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While it's abundantly clear that the transition to more entry-level homes has paid off so far, it could have an impact on the predictability of Meritage's business results. One of the benefits of the starter-home strategy is that it allows the company to build and sell more standard homes, many of which it builds on spec (short for speculation) without an order in hand.

The positive is improved gross margins, but the negative is that the company saw its home order backlog decline by $161 million from the second to the third quarter. It also reported a 7% decline in the value of homes ordered during the quarter. 

On one hand, this is actually an expected outcome, and there's a good chance that we could see further deterioration of its order backlog as first-time buyers become a bigger part of the sales mix. But if orders fall even more sharply, that could be a warning sign. 

Second, Meritage's investments in new land are another thing to watch closely. Like most homebuilders, Meritage is highly leveraged, typically using debt to acquire land today that it may not develop for two or even three years. The risk is that, by adding more leverage to acquire an asset that will sit on its books generating no return for multiple years, the company could hinder its ability to navigate a downturn in housing sales. 

In the quarter, Meritage did indeed acquire more land. It ended the third quarter with 34,400 lots, up from 33,700 at the end of the second quarter. The good news is that even though it bought more land, Meritage actually finished the third quarter with a stronger balance sheet than it started with. The debt-to-capital ratio fell from 43.8% to 43.4% sequentially, an even better year-over-year improvement from 44.9%. 

More evidence that management is taking smart steps: Meritage has generated $73.6 million in operating cash flows this year and has added more land and cash to its balance sheet while only increasing total debt approximately $30 million. Management also repurchased $30 million in shares last quarter at what could prove a substantial discount to fair value based on its recent earnings.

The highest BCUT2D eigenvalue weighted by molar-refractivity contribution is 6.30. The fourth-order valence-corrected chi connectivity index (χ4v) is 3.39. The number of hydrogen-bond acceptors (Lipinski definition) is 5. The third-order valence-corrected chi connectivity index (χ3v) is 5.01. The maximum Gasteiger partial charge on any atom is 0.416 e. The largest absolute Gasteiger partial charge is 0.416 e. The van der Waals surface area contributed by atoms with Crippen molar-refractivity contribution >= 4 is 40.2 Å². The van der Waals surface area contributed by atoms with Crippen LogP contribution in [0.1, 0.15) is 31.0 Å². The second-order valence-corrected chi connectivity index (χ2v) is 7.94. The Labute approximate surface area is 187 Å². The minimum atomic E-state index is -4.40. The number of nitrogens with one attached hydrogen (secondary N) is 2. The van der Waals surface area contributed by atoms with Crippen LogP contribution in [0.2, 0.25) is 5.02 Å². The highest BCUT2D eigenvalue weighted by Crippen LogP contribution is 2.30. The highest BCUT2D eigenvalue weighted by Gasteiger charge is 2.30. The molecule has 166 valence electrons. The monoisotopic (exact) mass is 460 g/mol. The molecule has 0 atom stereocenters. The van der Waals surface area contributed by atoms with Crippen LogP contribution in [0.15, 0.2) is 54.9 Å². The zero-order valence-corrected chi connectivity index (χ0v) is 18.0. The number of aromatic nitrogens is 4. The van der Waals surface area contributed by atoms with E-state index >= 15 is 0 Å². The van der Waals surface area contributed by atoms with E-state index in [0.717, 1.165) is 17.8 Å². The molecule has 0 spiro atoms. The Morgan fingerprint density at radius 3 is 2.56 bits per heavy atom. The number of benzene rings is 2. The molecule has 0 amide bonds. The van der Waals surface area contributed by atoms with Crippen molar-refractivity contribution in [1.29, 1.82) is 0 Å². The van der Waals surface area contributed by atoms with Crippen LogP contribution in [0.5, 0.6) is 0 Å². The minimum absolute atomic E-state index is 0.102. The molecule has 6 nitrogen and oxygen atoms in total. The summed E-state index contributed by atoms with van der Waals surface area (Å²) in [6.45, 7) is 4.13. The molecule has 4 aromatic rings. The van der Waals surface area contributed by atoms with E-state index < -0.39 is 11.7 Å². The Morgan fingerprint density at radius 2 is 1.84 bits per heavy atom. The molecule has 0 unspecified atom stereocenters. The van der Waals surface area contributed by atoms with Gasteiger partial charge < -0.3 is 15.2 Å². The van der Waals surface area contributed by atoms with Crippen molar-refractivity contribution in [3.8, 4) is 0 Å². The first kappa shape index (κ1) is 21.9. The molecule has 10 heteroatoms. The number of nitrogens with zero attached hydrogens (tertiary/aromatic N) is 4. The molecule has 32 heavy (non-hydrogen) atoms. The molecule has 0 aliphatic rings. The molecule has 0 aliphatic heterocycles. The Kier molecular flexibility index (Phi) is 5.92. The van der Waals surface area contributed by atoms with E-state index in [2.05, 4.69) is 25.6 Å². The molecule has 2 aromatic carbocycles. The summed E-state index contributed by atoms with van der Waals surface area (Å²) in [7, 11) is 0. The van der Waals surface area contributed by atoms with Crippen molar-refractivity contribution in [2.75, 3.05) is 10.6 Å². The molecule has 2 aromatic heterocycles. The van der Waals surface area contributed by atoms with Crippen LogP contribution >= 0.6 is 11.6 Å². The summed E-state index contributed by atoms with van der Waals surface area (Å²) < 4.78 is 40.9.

Looking ahead: A little uncertainty, but savvy management keeps pulling the right levers

Housing has softened in recent quarters, and along with rising interest rates, there are very real concerns that there could be a protracted slowdown in home sales in coming quarters. And on a big-picture perspective, that's a very realistic -- maybe probable -- reality, since housing prices have put buying a home out of reach for many, and rising rates just push it farther out of the picture. 

But this reality further cements why Meritage's pivot to entry-level housing in solid growth markets has paid off and should continue over the long run. After all, the biggest cause of weakness in housing has persistently been a weak supply of entry-level homes, not a lack of interest from first-time buyers. This should position Meritage well for the long term. 

Jason Hall owns shares of Meritage Homes. The Motley Fool recommends Meritage Homes. The Motley Fool has a disclosure policy.